Though only in her second year as the official mascot of Texas A&M, Reveille IX has already started making plans for after college. While many former Reveilles have gone on to live in quiet retirement, this year’s Rev is looking at opportunities to do something different.
“I’ve learned so much during my time at A&M, and I would hate for all my education go to waste. I can’t bring myself to simply settle down with the first hound that impresses me. I want to do something with my life,” said Reveille.
Most Reveilles have a seven year reign before settling down by the side of a German Shepard, or other working dog. “I really just want to take time off after I graduate and see what’s out there. I watched Balto recently and it really inspired me to consider training for the Iditarod in my spare time,” said the Cadet General and highest ranking member of the Corps.
Sophomore Gavin Suel, this year’s mascot handler, was shocked to hear of Rev’s plans after college. “I don’t understand why she feels the need to continue working. She would be better off having puppies who could serve as the next generation of Reveilles,” Suel said. “Everything is done for her here— I think she doesn’t understand what the real world is like out there.”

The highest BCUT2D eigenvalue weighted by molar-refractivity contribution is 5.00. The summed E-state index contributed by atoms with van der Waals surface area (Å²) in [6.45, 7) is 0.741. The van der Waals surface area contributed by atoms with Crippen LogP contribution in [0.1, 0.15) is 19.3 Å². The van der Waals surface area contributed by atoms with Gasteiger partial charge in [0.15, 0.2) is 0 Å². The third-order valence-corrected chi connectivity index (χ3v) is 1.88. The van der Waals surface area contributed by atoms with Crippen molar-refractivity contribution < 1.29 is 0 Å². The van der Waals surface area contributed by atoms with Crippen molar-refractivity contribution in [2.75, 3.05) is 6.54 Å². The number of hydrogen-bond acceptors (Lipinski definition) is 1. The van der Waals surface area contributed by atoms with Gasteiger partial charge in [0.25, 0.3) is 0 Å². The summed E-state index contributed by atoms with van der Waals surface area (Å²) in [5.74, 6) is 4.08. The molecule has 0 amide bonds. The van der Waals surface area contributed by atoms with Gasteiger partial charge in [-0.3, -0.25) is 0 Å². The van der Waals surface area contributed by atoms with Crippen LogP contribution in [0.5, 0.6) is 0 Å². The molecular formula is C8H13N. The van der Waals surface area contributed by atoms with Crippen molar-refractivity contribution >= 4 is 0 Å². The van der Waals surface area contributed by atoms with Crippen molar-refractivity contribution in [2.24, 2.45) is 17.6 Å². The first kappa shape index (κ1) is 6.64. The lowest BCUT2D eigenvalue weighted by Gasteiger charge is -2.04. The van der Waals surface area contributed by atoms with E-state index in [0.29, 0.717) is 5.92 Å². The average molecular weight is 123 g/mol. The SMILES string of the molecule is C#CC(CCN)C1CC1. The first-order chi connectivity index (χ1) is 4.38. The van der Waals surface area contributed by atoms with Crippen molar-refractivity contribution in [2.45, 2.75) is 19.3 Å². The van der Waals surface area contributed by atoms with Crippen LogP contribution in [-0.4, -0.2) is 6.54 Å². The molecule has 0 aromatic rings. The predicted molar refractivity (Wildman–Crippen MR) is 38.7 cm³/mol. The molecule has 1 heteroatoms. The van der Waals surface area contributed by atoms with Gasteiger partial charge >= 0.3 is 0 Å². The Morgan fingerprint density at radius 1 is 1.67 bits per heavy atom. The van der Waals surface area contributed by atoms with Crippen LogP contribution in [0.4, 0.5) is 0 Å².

Other students agreed with Suel, noting that the only sensible thing for a female dog to do is have puppies and raise them. It seems to be popular sentiment that Reveille’s size and stature really prevent her from having a job after graduation, unlike a male dog. If Reveille was a boy, then she could realistically dream of having a career in the military or as a police dog.
According to her LinkedIn profile, Reveille has begun research into the job requirements of service and therapy dogs. She is hoping that her current position will not allow for unfair hiring practices.
“I think I’m going to apply under a fake name, maybe a boy dog’s name, like Max or Buddy,” said the First Lady of Aggieland . “Or maybe even my real name… After all, my name isn’t Reveille, you know.”